Such observation is normally performed by covering one eye at a time, of the subject being examined, and sequentially subjecting the individual to a series of characters and/or graphic signs of progressively smaller size; the patient is asked to recognise the characteristics of each character and/or figure shown, until the discrimination limit is reached. Since each character size corresponds to a progressive value, increasing with a decrease in size, normally expressed as a fraction (e.g. {fraction (4/10)} or {fraction (20/50)} or {fraction (6/15)}) or as a decimal (e.g. 0.4), the value corresponding to the smallest character sizes correctly recognised corresponds to the visual acuity of the eye being examined.

Measurement of visual acuity is usually performed in mesopic illumination conditions (semi-darkness) and the characters to be recognised are shown at a typical distance of 4-6 meters from the subject; this can be with the naked eye, if emmetropic (i.e. uncorrected visual acuity) or with corrective ocular prostheses worn (spectacles or contact lenses) and, hence, concerns visual acuity with correction.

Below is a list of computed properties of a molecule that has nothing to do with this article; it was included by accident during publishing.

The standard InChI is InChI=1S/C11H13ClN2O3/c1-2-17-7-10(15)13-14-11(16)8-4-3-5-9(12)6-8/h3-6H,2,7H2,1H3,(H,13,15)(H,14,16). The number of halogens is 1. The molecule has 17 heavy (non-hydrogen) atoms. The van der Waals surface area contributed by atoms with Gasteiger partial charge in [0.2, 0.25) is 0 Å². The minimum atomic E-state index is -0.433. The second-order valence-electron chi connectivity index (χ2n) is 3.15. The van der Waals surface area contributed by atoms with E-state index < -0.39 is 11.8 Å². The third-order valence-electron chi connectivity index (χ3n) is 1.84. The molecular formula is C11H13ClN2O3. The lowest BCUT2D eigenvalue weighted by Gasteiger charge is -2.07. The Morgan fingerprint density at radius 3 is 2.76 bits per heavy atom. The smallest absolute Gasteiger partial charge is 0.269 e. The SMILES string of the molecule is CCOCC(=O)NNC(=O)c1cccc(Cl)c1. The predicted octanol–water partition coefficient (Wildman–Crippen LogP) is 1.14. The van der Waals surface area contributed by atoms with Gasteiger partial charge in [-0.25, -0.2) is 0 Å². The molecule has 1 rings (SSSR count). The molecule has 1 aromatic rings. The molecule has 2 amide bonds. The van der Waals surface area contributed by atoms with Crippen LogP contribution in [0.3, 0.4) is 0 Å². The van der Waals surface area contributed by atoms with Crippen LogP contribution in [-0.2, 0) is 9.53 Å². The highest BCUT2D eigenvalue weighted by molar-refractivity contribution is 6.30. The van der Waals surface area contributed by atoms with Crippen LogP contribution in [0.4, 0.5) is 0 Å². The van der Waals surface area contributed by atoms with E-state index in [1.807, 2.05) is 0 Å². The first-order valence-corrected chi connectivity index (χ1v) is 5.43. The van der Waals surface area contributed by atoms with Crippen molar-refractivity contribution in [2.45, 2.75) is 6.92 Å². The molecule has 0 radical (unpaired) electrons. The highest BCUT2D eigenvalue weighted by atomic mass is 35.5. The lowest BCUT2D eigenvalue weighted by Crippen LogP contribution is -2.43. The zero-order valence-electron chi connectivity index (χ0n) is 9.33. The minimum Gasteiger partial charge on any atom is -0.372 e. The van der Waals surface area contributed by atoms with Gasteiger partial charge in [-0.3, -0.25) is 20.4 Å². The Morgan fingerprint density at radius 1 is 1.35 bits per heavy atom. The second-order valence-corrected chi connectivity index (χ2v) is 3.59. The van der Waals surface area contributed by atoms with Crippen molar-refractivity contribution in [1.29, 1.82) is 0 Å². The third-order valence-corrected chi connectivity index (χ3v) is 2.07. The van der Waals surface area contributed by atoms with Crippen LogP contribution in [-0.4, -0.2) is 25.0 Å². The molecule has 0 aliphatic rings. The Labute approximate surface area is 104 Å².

The characters to be recognised may be displayed on externally illuminated signs or on translucent backlit panels (optotypes in both cases) or visualised on an opaque screen through a light projector; the characters are generally black on a transparent background and normally include stylized capital letters of the alphabet, and arranged on a single square grid. Actually, various print style and selection standards of the same letters exist, to produce a set of characters of equal legibility (e.g. Snellen or Sloan).

Numbers can also be used in addition to letters, while other standards use a single character (e.g. Albini's E or Landolt's broken C test), the orientation of which is varied (top, bottom, right, left): these tests are meant for illiterate individuals, namely pre-school children.

The character size may, in turn, follow a linear or geometrical progression, with different ratio values between successive terms; the most widespread scale is logMAR, in which the ratio is 1010≈1.259.

A further visual functionality examination of considerable importance is the contrast sensitivity test. Once again this is performed by covering one eye at a time and presenting the patient with a sequence of figures characterised by black and white linear monochromatic reticula.